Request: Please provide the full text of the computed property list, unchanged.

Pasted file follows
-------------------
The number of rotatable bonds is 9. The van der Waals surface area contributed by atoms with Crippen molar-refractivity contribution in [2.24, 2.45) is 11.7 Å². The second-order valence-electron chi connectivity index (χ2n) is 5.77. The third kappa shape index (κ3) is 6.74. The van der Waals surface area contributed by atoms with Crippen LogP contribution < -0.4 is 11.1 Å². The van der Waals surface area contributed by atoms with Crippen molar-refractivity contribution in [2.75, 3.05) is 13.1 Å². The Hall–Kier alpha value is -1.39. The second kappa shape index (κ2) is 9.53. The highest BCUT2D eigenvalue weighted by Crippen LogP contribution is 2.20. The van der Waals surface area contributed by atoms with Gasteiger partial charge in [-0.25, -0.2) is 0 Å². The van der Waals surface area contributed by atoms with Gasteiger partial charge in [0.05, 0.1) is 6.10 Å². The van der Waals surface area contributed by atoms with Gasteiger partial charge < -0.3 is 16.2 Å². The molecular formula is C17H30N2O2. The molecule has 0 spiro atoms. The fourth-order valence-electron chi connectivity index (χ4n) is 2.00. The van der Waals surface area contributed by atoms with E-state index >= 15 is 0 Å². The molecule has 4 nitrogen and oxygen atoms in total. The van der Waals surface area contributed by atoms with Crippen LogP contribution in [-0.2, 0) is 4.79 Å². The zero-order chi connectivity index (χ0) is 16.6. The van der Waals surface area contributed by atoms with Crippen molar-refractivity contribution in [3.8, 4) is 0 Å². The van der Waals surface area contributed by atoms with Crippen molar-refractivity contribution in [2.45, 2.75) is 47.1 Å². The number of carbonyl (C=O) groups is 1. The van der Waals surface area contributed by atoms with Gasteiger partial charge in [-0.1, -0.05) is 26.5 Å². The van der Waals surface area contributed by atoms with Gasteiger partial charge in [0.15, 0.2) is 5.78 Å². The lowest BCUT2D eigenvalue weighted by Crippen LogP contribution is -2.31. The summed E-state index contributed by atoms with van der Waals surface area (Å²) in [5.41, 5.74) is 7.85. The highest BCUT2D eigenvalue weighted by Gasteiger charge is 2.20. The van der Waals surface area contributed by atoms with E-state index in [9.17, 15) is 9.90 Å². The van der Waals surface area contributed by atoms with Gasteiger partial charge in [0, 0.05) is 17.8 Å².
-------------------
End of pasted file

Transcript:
The number of rotatable bonds is 9. The van der Waals surface area contributed by atoms with Crippen molar-refractivity contribution in [2.24, 2.45) is 11.7 Å². The second-order valence-electron chi connectivity index (χ2n) is 5.77. The third kappa shape index (κ3) is 6.74. The van der Waals surface area contributed by atoms with Crippen LogP contribution < -0.4 is 11.1 Å². The van der Waals surface area contributed by atoms with Crippen molar-refractivity contribution in [2.75, 3.05) is 13.1 Å². The Hall–Kier alpha value is -1.39. The second kappa shape index (κ2) is 9.53. The highest BCUT2D eigenvalue weighted by Crippen LogP contribution is 2.20. The van der Waals surface area contributed by atoms with Gasteiger partial charge in [-0.25, -0.2) is 0 Å². The van der Waals surface area contributed by atoms with Gasteiger partial charge in [0.05, 0.1) is 6.10 Å². The van der Waals surface area contributed by atoms with Gasteiger partial charge < -0.3 is 16.2 Å². The molecular formula is C17H30N2O2. The molecule has 0 spiro atoms. The fourth-order valence-electron chi connectivity index (χ4n) is 2.00. The van der Waals surface area contributed by atoms with E-state index >= 15 is 0 Å². The molecule has 4 nitrogen and oxygen atoms in total. The van der Waals surface area contributed by atoms with Crippen LogP contribution in [-0.2, 0) is 4.79 Å². The zero-order chi connectivity index (χ0) is 16.6. The van der Waals surface area contributed by atoms with Crippen molar-refractivity contribution in [3.8, 4) is 0 Å². The van der Waals surface area contributed by atoms with Crippen molar-refractivity contribution in [2.45, 2.75) is 47.1 Å². The number of carbonyl (C=O) groups is 1. The van der Waals surface area contributed by atoms with Gasteiger partial charge in [-0.1, -0.05) is 26.5 Å². The van der Waals surface area contributed by atoms with Gasteiger partial charge in [0.15, 0.2) is 5.78 Å². The lowest BCUT2D eigenvalue weighted by Crippen LogP contribution is -2.31. The summed E-state index contributed by atoms with van der Waals surface area (Å²) in [5.41, 5.74) is 7.85. The highest BCUT2D eigenvalue weighted by Gasteiger charge is 2.20. The van der Waals surface area contributed by atoms with E-state index in [9.17, 15) is 9.90 Å². The van der Waals surface area contributed by atoms with Gasteiger partial charge in [0, 0.05) is 17.8 Å².